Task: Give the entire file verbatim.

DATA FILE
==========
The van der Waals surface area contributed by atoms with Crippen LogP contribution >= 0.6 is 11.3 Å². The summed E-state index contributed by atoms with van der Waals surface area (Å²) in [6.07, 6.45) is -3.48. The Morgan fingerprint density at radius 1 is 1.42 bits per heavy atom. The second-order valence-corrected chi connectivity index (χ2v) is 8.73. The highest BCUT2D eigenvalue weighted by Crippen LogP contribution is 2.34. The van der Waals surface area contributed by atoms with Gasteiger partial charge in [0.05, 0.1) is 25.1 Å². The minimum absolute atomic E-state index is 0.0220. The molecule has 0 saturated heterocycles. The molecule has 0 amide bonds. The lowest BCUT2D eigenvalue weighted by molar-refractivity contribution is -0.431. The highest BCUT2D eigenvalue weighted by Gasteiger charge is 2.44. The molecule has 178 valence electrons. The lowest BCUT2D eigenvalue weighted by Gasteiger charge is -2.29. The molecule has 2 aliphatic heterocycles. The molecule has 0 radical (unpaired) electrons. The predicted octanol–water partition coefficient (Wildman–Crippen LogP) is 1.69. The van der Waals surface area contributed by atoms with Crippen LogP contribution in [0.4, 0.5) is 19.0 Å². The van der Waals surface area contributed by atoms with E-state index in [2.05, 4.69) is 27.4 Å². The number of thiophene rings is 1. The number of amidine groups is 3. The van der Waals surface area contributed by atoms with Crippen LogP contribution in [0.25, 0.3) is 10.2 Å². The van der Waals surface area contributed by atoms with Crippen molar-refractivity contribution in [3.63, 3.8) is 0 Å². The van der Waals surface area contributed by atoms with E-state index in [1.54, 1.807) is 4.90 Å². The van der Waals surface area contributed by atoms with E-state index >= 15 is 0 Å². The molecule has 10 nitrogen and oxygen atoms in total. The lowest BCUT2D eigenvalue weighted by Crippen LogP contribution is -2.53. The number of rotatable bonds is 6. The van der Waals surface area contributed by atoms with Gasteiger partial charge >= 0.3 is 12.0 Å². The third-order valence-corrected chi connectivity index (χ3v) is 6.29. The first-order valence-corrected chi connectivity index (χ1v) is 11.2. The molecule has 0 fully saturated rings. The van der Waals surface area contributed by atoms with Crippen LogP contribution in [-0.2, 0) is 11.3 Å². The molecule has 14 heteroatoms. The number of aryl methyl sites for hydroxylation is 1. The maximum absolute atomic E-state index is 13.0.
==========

The van der Waals surface area contributed by atoms with Crippen LogP contribution >= 0.6 is 11.3 Å². The summed E-state index contributed by atoms with van der Waals surface area (Å²) in [6.07, 6.45) is -3.48. The Morgan fingerprint density at radius 1 is 1.42 bits per heavy atom. The second-order valence-corrected chi connectivity index (χ2v) is 8.73. The highest BCUT2D eigenvalue weighted by Crippen LogP contribution is 2.34. The van der Waals surface area contributed by atoms with Gasteiger partial charge in [0.05, 0.1) is 25.1 Å². The minimum absolute atomic E-state index is 0.0220. The molecule has 0 saturated heterocycles. The molecule has 0 amide bonds. The lowest BCUT2D eigenvalue weighted by molar-refractivity contribution is -0.431. The highest BCUT2D eigenvalue weighted by Gasteiger charge is 2.44. The molecule has 178 valence electrons. The lowest BCUT2D eigenvalue weighted by Gasteiger charge is -2.29. The molecule has 2 aliphatic heterocycles. The molecule has 0 radical (unpaired) electrons. The predicted octanol–water partition coefficient (Wildman–Crippen LogP) is 1.69. The van der Waals surface area contributed by atoms with Crippen LogP contribution in [0.4, 0.5) is 19.0 Å². The van der Waals surface area contributed by atoms with E-state index in [2.05, 4.69) is 27.4 Å². The number of thiophene rings is 1. The number of amidine groups is 3. The van der Waals surface area contributed by atoms with Crippen LogP contribution in [0.25, 0.3) is 10.2 Å². The van der Waals surface area contributed by atoms with Crippen molar-refractivity contribution in [3.63, 3.8) is 0 Å². The van der Waals surface area contributed by atoms with E-state index in [1.54, 1.807) is 4.90 Å². The van der Waals surface area contributed by atoms with E-state index >= 15 is 0 Å². The molecule has 10 nitrogen and oxygen atoms in total. The lowest BCUT2D eigenvalue weighted by Crippen LogP contribution is -2.53. The number of rotatable bonds is 6. The van der Waals surface area contributed by atoms with Gasteiger partial charge >= 0.3 is 12.0 Å². The third-order valence-corrected chi connectivity index (χ3v) is 6.29. The first-order valence-corrected chi connectivity index (χ1v) is 11.2. The molecule has 0 fully saturated rings. The van der Waals surface area contributed by atoms with Crippen LogP contribution in [-0.2, 0) is 11.3 Å². The molecule has 14 heteroatoms. The number of aryl methyl sites for hydroxylation is 1. The maximum absolute atomic E-state index is 13.0.